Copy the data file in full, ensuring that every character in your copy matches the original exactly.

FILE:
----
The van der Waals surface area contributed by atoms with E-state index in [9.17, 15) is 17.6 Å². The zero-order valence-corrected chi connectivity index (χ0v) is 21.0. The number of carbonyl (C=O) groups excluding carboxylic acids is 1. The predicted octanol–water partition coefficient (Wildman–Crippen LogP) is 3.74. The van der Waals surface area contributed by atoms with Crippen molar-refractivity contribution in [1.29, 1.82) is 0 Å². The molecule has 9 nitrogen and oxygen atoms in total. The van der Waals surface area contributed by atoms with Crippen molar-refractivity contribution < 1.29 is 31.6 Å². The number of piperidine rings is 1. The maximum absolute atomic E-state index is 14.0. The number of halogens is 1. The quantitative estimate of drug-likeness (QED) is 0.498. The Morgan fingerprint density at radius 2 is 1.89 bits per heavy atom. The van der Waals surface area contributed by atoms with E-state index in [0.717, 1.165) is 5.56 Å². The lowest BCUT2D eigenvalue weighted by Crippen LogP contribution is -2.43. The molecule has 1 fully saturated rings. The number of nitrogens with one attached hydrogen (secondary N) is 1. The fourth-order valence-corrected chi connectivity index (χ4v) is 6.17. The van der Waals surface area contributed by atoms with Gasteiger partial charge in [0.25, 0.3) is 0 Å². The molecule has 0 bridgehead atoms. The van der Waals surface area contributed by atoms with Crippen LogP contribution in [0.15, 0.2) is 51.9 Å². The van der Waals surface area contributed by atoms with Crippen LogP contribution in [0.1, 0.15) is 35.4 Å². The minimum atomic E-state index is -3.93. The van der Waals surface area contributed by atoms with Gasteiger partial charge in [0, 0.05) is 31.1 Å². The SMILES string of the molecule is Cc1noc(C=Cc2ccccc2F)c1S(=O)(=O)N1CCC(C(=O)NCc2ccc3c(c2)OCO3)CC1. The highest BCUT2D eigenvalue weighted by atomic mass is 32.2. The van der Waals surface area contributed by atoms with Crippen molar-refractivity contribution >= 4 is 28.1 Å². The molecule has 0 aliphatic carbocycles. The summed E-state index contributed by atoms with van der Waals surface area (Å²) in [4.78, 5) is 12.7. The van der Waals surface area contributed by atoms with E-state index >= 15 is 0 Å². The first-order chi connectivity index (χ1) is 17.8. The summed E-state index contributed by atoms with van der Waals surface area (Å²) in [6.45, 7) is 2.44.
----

The van der Waals surface area contributed by atoms with E-state index in [9.17, 15) is 17.6 Å². The zero-order valence-corrected chi connectivity index (χ0v) is 21.0. The number of carbonyl (C=O) groups excluding carboxylic acids is 1. The predicted octanol–water partition coefficient (Wildman–Crippen LogP) is 3.74. The van der Waals surface area contributed by atoms with Crippen molar-refractivity contribution in [1.29, 1.82) is 0 Å². The molecule has 9 nitrogen and oxygen atoms in total. The van der Waals surface area contributed by atoms with Crippen molar-refractivity contribution < 1.29 is 31.6 Å². The number of piperidine rings is 1. The maximum absolute atomic E-state index is 14.0. The number of halogens is 1. The quantitative estimate of drug-likeness (QED) is 0.498. The Morgan fingerprint density at radius 2 is 1.89 bits per heavy atom. The van der Waals surface area contributed by atoms with E-state index in [0.717, 1.165) is 5.56 Å². The lowest BCUT2D eigenvalue weighted by Crippen LogP contribution is -2.43. The molecule has 1 fully saturated rings. The number of nitrogens with one attached hydrogen (secondary N) is 1. The fourth-order valence-corrected chi connectivity index (χ4v) is 6.17. The van der Waals surface area contributed by atoms with Gasteiger partial charge in [0.25, 0.3) is 0 Å². The molecule has 0 bridgehead atoms. The van der Waals surface area contributed by atoms with Crippen LogP contribution in [0.15, 0.2) is 51.9 Å². The van der Waals surface area contributed by atoms with Crippen LogP contribution in [0.1, 0.15) is 35.4 Å². The minimum atomic E-state index is -3.93. The van der Waals surface area contributed by atoms with Gasteiger partial charge in [0, 0.05) is 31.1 Å². The SMILES string of the molecule is Cc1noc(C=Cc2ccccc2F)c1S(=O)(=O)N1CCC(C(=O)NCc2ccc3c(c2)OCO3)CC1. The highest BCUT2D eigenvalue weighted by atomic mass is 32.2. The van der Waals surface area contributed by atoms with Crippen molar-refractivity contribution >= 4 is 28.1 Å². The molecule has 0 aliphatic carbocycles. The summed E-state index contributed by atoms with van der Waals surface area (Å²) in [4.78, 5) is 12.7. The van der Waals surface area contributed by atoms with E-state index >= 15 is 0 Å². The first-order chi connectivity index (χ1) is 17.8. The summed E-state index contributed by atoms with van der Waals surface area (Å²) in [6.45, 7) is 2.44.